by Kent Sterling
Indianapolis Colts owner and local billionaire Jim Irsay was arrested on March 16th for a bunch of stuff, including some serious drug related issues that could have brought felony charges.
After more than two months on the Friday afternoon of a holiday weekend, the Hamilton County prosecutor’s office decided to chafe Irsay with two misdemeanors that will almost certainly result in no jail time.
As a result, people wonder whether the prosecutor treated Irsay just as he would a non-billionaire – let’s say a hundredaire living in a Lawrence apartment who works at a Jiffy Lube. The answer is yes.
There is no doubt that a billionaire who can hire Jim Voyles as his attorney has a leg up over a guy whose legal help comes in the form of a public defender. That’s life. Don’t like it? Too bad. Some people are born into wealth and others aren’t. Some people are lucky enough to earn a bunch of money, and some aren’t.
Money buys so many advantages, counting the areas where there is equivalence among the classes is much quicker. That’s why people seek wealth. If all of us got to hire Voyles, he would be very busy, and if everyone belonged to Crooked Stick Golf Club, no one would be able to get a tee-time.
Conversely, every misstep by Irsay is in the paper. When he screws up, it leads the six o’clock news. When Biff from Jiffy Lube goes to Carb Day, drinks a fifth of Jack, and gets popped for public intoxication, no one cares and he goes back to work Monday morning with no one knowing that he spent a day in Marion County lockup.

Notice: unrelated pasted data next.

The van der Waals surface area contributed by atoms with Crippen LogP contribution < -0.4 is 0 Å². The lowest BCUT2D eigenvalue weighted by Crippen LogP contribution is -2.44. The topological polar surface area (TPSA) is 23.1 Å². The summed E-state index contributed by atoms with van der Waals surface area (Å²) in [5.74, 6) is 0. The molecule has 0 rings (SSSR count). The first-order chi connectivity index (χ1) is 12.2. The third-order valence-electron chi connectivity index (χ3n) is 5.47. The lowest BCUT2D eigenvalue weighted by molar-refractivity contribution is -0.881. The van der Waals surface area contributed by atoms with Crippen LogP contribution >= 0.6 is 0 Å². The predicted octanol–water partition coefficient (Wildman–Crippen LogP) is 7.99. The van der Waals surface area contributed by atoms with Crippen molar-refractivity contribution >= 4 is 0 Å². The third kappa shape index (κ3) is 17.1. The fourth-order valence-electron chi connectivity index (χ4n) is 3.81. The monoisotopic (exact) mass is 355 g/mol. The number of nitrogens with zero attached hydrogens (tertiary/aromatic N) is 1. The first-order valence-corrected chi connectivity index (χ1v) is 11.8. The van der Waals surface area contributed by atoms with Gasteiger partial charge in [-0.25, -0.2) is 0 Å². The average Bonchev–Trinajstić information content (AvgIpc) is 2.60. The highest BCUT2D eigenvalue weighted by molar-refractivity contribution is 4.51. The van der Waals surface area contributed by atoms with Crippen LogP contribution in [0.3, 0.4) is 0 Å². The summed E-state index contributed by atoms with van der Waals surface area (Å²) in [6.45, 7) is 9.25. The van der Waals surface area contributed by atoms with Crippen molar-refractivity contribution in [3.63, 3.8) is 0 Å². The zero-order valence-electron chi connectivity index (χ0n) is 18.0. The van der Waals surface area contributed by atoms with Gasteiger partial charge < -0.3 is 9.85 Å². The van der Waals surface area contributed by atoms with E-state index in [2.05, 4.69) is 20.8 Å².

We tend to only see the advantages of fame and wealth and none of the penalties.
Was the timing of the release suspect? Sure. Has the silence of the prosecutor’s office been odd? I don’t know the typical procedures of a suburban prosecutor’s office, but usually public employees (especially those elected to their office) respond to requests from the media for information.
But does that mean that the determination of the prosecutor was wrongheaded?
Irsay is a drug addict, and jail time does nothing to alter the path of addiction. If anything, drugs are more plentiful and easier to acquire behind bars. What would be gained by sending Irsay to Plainfield for six months or a year? Nothing. He would have been yet another perpetrator of a victimless crime costing taxpayers a lot of money through pointless incarceration.
Irsay belonged in rehab, and that’s where he went. He and his wife have been separated for years, and the relationships with his three daughters are strained, according to those close to the family. His punishment for addiction extends far beyond wearing orange in the exercise yard for a few months.
The NFL hasn’t meted out its penalty yet, and that might be the harshest of all. Irsay could be suspended for an extended period – some say as long as a year – from contact with the team. For a guy who absolutely loves being the owner of the Colts, that would be grotesquely unpleasant.
Rehab was where Irsay’s life could be reclaimed, and that’s where he went.
It might not be fair, but it is justice.